Second thing is the repetition. Sometimes the author can repeat even full paragraphs about different situations. Such repetition has a way of bringing out the futility of trying the same things over and over again. It also brings out the similarity of all warlords. It stands out strongly and says warlords are warlords, Christians, Jews, Muslims, Atheists warlords are warlords. They still use child soldiers, they still act as if they own the world and they still need their grigrimen because they are warlords.

The authors writing is extremely bold. It has a screw you all attitude. His pick of words is always fascinating and sometimes might even make you want to clothe it up but just as you are about to cover it up you find that even in its nudity and audacity it is magnificent. So you let it be, then you get comfortable with it finally you adore it. Interestingly, my excerpt for today comes from the very first page of the book because I think anything from the inside will just give away a tiny little bit of the story:

First off, Number one… My name is Birahima and I’m a little nigger. Not ‘cos I’m black and I’m kid. I’m a little nigger because I can’t talk French for shit. That’s how things are. You might be a grown up, or old, you might be Arab, or Chinese, or white, or Russian – or even American – if you talk bad French, it’s called parler petit nègre – little nigger talking – so that makes you a little nigger too. That’s the rules of French for you.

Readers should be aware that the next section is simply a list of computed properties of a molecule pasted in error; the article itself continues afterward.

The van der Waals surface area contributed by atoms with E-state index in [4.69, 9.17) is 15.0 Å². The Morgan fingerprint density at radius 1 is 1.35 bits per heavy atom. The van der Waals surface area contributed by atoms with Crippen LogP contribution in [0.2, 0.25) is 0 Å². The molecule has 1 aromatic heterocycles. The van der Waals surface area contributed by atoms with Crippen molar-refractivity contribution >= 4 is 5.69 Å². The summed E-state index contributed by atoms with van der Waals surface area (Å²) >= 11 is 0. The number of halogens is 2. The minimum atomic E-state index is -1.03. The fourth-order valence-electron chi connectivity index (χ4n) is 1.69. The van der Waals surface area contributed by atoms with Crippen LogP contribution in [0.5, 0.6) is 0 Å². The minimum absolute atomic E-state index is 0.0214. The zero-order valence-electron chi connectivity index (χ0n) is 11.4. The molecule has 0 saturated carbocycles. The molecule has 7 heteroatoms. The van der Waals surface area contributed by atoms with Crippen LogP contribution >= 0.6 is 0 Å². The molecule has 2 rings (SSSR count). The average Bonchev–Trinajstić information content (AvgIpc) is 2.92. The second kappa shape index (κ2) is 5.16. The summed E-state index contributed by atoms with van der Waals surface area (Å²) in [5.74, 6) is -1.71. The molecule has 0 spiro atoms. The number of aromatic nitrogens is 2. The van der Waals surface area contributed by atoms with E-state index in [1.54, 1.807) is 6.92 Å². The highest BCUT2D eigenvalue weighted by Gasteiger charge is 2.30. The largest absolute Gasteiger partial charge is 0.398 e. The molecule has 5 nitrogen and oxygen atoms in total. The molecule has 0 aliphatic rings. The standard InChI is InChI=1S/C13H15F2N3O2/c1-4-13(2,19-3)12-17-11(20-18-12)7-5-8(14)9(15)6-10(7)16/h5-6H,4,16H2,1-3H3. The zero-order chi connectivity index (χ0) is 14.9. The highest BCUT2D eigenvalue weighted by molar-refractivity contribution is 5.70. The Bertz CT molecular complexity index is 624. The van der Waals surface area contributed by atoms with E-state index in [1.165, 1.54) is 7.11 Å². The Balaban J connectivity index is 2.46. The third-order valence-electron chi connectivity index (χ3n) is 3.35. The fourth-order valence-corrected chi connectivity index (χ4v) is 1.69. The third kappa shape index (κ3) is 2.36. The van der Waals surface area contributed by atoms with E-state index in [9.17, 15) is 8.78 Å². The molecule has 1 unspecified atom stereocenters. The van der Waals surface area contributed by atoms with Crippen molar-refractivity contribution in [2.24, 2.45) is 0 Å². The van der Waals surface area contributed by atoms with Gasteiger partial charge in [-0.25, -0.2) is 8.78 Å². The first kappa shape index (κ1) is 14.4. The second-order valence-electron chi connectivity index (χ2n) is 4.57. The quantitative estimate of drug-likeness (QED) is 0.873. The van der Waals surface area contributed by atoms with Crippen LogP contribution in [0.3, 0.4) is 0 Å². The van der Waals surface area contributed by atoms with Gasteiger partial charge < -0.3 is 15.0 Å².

This is a book for one who wants to read something that grabs the issues by the balls and tickles them to death, because that is exactly what it does. Takes issues as great and as sensitive as corruption, death and religion and opens them wide exposing you to the true nature of them then makes you laugh at them, then at yourself for not being able to see such facts yourself that were so easily open to the mind that looks for answers. I refrain from completely endorsing things but this time I will sign off with the most cliché book review statement ever. A must read!


About The Author

Ahmadou Kourouma (‘one of the major figures of contemporary African literature’ Le Figaro) was born in 1927 in the small town of Boundali in the Ivory Coast. As a young man he fought the French colonial army in Indochina and studied science in France. Returning to the Ivory Coast, he worked in insurance, but having fallen foul of the regime, was jailed and subsequently spent many years in exile.

Kourouma was a playwright and the author of four novels, of which Allah n’est pas oblige (Allah Is Not Obliged) is the most recent, winner of the prestigious Prix Renaudot. En attendant le vote des betes sauvages (Waiting for the Wild Beasts to Vote) won the Prix du Livre Inter in 1999. Ahmadou Kuorouma died in 2004.

Allah is not Obliged is available on amazon